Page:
Using the poverty line of $2.50 a day for the Europe and Central Asia region, Armenia’s poverty rate remains high today at 30 percent. The incidence of poverty is found to be closely associated with the labor market outcomes of individuals. For example, heads-of-households who are unemployed or inactive are considerably more likely to be poor than heads-of-households who are employed. In 2010, half of the population from households where the household-head was unemployed was living below the poverty line.

                  In Armenia, the unemployment rate is at 16 percent today: out of 100 persons of working age (15-64 years), only 53 are employed. In addition, every other unemployed person is jobless for more than a year. The problem is not only high unemployment – but also low labor force participation. Only about two-thirds of persons of working age are employed or looking for work.

                  And, many of those who are employed have low-productivity jobs. These are low-paid jobs that pay less than two-thirds of the median wage. One in four jobs in Armenia is low-paid.

                  Labor market outcomes have a crucial impact on the risk of poverty faced by both individuals and households. The incidence of poverty is not only high among the urban unemployed, but also among low-paid workers. Informal jobs often do not prevent poverty. As a result, Armenia has a large number of working poor. High work intensity of the household is critical for avoiding poverty, but in Armenia a large proportion of households are characterized by low work intensity.

                  Employers claim that unfair competition by informal firms is the most detrimental impediment to job creation, as informal firms do not pay taxes and therefore have a cost advantage. Employers also view red tape and bureaucratic harassment as major obstacles, even more so than skill shortages.

                  By comparison, less than 10 percent of firms report labor regulations as an important obstacle to firm growth and hiring new workers. Indeed, according to the World Bank’s Doing Business indicators, hiring and firing costs are low in Armenia. This suggests that improvements in the business environment could have a significant impact on accelerating the pace of job creation and could address the root cause of high unemployment in the country.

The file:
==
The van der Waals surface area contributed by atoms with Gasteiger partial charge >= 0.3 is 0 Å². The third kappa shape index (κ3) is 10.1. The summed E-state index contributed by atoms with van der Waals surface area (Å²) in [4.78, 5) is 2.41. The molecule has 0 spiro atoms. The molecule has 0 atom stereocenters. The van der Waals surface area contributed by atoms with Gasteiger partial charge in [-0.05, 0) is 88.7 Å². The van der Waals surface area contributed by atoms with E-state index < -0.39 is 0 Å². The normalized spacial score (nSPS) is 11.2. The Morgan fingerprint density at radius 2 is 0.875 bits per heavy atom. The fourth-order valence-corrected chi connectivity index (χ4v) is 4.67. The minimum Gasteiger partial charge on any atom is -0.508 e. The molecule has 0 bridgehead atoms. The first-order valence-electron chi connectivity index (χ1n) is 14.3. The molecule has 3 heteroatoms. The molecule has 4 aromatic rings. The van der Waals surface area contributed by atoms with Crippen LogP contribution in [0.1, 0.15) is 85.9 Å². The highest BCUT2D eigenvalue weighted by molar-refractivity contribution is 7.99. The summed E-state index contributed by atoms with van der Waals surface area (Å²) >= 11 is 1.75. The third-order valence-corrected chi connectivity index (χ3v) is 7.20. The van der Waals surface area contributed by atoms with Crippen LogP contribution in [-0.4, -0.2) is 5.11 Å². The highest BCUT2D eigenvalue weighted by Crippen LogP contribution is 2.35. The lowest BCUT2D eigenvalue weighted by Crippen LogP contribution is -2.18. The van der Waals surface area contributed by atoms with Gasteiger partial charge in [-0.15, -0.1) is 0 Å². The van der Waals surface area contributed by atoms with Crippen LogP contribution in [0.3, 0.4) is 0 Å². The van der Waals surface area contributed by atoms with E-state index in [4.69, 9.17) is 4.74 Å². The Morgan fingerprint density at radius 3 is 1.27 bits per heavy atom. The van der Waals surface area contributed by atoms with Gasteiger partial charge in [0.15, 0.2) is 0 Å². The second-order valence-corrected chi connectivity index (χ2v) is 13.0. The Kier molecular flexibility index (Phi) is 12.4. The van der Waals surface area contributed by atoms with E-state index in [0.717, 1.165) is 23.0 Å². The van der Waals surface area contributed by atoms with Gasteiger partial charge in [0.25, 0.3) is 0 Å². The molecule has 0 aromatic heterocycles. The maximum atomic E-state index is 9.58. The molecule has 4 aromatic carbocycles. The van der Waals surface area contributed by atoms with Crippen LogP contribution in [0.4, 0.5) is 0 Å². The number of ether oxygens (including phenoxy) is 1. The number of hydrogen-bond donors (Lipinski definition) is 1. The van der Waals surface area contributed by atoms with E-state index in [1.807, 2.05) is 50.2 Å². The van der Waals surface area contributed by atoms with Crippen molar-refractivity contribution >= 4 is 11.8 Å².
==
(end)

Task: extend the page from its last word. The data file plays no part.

A recent report, Back to Work: Growing with Jobs in Europe and Central Asia, set the framework for the World Bank in supporting its client countries to get both the “demand” and “supply” side right – in terms of laying the fundamentals for the private sector to thrive and create jobs, and supporting workers so that they are well equipped and unhindered to take on the new job opportunities. According to this framework, Armenia faces a number of challenges to do with job creation.

                  Economic Restructuring

                  Net job creation generally reflects the pace of economic restructuring. Armenia has made less progress in developing the policies and institutions of a market economy in comparison to some of the leading transition economies.

                  Governance is weaker, enterprise restructuring is less advanced, and the environment is less competitive. Paying taxes, getting electricity and trading across borders are particularly onerous. Currently, the informal sector is still prominent in the economy, with informal employment represents as much as 64 percent of total employment.

                  Entrepreneurship

                  Armenian entrepreneurs are involved in a higher level of innovation activities than entrepreneurs in Georgia – even though the firm entry density is not as high, but this may be related to the business environment. In comparison with neighboring countries, Armenian entrepreneurs attain a higher level of education; many have postgraduate degrees.

                  According to the World Bank’s Skills for Employment and Productivity (STEP) household survey report, entrepreneurs in urban areas have a higher income than wage earners. Entrepreneurs consider skilled labor, market risk, and access to finance as the top three barriers to successful startups.

                  Skilled Labor Force

                  Armenian workers are well educated. Only a small proportion of workers have less than secondary education and these workers are concentrated in rural areas. In urban areas, one worker in three has a tertiary education, and one worker in four has a secondary technical education.

                  However, the most striking feature of employment in Armenia is the high incidence of low-pay among well-educated workers. A large number of Armenian workers claim to have skills higher than those required for their jobs. In other words, their skills are not fully utilized. The STEP survey shows that the average reading proficiency scores of Armenian adults are below international standards today.

                  Incentives to Work

                  The labor force participation rate in Armenia is low, due mainly to the low economic activity of women. Only 55 percent of women of working age are economically active. Low labor force participation has necessitated further examination of the roles of labor market institutions and social benefits in providing incentives or disincentives for work.